AM: First, I think it's amazing when you see diversity represented on stage and movies and any sort of art form. I do think we are taking steps in the right direction. Luckily, North Carolina Theatre is one of those theaters that's putting diversity and inclusion on the forefront and representing us correctly because we're here and we've always been here. This is the time for us to be heard.

JK: I know that's always something Eric Woodall likes to be mindful about when it comes to casting.
AM: Absolutely.

JK: In fact, I don't know if you're aware of this, but shortly before Natalie Wood died very prematurely in 1981, she was actually in Raleigh filming what ended up being her last movie, Brainstorm.
AM: Oh wow!

JK: Yeah, it's true. It was this science fiction movie starring her and Christopher Walken, Cliff Robertson, Louise Fletcher, and it also had Ira David Wood III, who happens to be the artistic director of Theater in the Park.
AM: That's amazing.

JK: There also appears to be a case of West Side Story fever right now because in a couple months, a new Broadway revival directed by Ivo van Hove (featuring North Carolina School of the Arts graduate Isaac Powell as Tony) will be starting performances. Not only that, but a new film adaptation directed by Steven Spielberg (featuring Raleigh's own Ariana DeBose as Anita) has just wrapped principal photography, and is set to be released next year. What are your thoughts on both of these upcoming productions?
AM: I think there has been a need for this story to be told again. I think people are moved to tell this story because they're feeling that it is relevant to the time period right now. I'm thrilled that this story is being told in so many different ways and with so many different discoveries. I think nothing but good can come from sharing this story.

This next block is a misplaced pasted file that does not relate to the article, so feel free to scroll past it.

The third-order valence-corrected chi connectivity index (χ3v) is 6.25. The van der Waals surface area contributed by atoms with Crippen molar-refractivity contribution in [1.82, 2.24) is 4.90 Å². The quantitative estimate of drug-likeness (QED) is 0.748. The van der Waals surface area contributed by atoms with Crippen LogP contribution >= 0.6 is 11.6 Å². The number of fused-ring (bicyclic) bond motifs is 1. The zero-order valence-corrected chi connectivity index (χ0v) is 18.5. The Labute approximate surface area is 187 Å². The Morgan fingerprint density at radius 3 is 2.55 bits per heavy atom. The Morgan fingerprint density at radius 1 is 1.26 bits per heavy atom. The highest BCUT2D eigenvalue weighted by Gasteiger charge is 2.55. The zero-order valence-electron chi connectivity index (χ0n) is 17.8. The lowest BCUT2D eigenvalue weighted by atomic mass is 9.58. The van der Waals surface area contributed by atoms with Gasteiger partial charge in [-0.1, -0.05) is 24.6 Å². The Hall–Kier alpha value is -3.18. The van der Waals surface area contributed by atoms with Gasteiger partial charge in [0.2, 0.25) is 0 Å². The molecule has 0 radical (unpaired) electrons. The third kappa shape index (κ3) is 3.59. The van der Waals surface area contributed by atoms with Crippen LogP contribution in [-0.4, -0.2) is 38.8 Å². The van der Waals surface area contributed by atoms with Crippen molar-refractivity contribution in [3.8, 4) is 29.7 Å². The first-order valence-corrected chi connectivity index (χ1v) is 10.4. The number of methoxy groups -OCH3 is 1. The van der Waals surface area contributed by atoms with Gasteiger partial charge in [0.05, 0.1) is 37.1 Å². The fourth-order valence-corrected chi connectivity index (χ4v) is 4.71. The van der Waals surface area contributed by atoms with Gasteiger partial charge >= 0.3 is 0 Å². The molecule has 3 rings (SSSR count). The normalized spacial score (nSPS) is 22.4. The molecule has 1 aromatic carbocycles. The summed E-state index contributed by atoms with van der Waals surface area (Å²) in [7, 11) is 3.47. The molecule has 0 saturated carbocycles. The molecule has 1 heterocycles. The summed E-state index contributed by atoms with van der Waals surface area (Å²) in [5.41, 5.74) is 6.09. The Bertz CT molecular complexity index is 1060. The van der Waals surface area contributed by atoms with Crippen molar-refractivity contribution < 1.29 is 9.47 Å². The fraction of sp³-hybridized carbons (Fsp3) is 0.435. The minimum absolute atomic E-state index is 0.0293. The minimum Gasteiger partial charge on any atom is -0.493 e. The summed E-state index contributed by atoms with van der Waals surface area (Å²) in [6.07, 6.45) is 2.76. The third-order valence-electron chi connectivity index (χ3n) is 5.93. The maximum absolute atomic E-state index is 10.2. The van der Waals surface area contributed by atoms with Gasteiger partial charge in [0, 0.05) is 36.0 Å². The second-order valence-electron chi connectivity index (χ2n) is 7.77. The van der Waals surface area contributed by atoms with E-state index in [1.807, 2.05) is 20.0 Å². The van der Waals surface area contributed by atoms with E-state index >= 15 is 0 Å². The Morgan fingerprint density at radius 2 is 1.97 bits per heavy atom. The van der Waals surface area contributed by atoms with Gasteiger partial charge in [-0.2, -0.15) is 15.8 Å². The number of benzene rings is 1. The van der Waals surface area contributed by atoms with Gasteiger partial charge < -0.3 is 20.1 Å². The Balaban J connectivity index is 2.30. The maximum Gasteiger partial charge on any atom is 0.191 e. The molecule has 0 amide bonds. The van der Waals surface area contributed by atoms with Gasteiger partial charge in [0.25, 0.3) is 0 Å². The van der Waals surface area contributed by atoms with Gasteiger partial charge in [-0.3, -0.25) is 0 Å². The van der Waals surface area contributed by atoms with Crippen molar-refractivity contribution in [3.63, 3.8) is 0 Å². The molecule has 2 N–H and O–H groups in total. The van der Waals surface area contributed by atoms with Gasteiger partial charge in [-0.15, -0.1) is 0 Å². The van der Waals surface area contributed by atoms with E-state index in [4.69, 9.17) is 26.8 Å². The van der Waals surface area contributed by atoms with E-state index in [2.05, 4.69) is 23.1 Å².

JK: If the Broadway revival ends up running long enough for replacements, could you see yourself playing Maria on Broadway?
AM: I can always dream, right? I'm always ready to.

JK: This past year, the theatre world has lost four veterans and legends who were involved with the original production of West Side Story, such as orchestrator Sid Ramin, producer Hal Prince, as well as two original cast members. Ken Leroy, who was the original Bernardo, and Martin Charnin, who many people know as one of the creators of the musical, Annie. A lot of people may not know he actually made his Broadway debut as an actor in the original production as a Jet.
AM: Yeah, I did not know that. That's amazing. Yes, those names are a big hit to our community. We feel for them.

JK: In the middle of the run at North Carolina Theatre, the state fair will be starting up. Are you planning to attend in your spare time from performing?
AM: I hadn't heard of the state fair starting up, but I will be ready to explore a little more of Raleigh once the show starts and rehearsal slow down. I'm excited and curious to discover this town.

JK: As you've been playing Maria for a while, what are some dream roles you'd love to pursue in the future?
AM: I would love to play Eurydice in Hadestown. That's just a lovely new show. Any of the Schuyler sisters in Hamilton. Something not on Broadway right now I'd love to do is The Light in the Piazza as Clara. I just think that would be such a blessing. I would love that.

JK: In conclusion, what advice would you like to give to any aspiring young performers out there?
AM: I would say to anyone who is really passionate about doing this to stay hungry, keep learning, and learn about more aspects than your own job. Learn about behind the scenes, learn about behind the table, stay hungry, stay curious, and stay true to yourself. That will change over the years for me.

JK: Addie, I thank you very much for devoting your time to this interview. It was great getting to talk to you.
AM: Thank you for having me. It's been a pleasure.

Be sure to catch North Carolina Theatre's production of West Side Story. It will be playing at the Raleigh Memorial Auditorium which is located inside Duke Energy Center from October 15th-20th. For more information, please visit: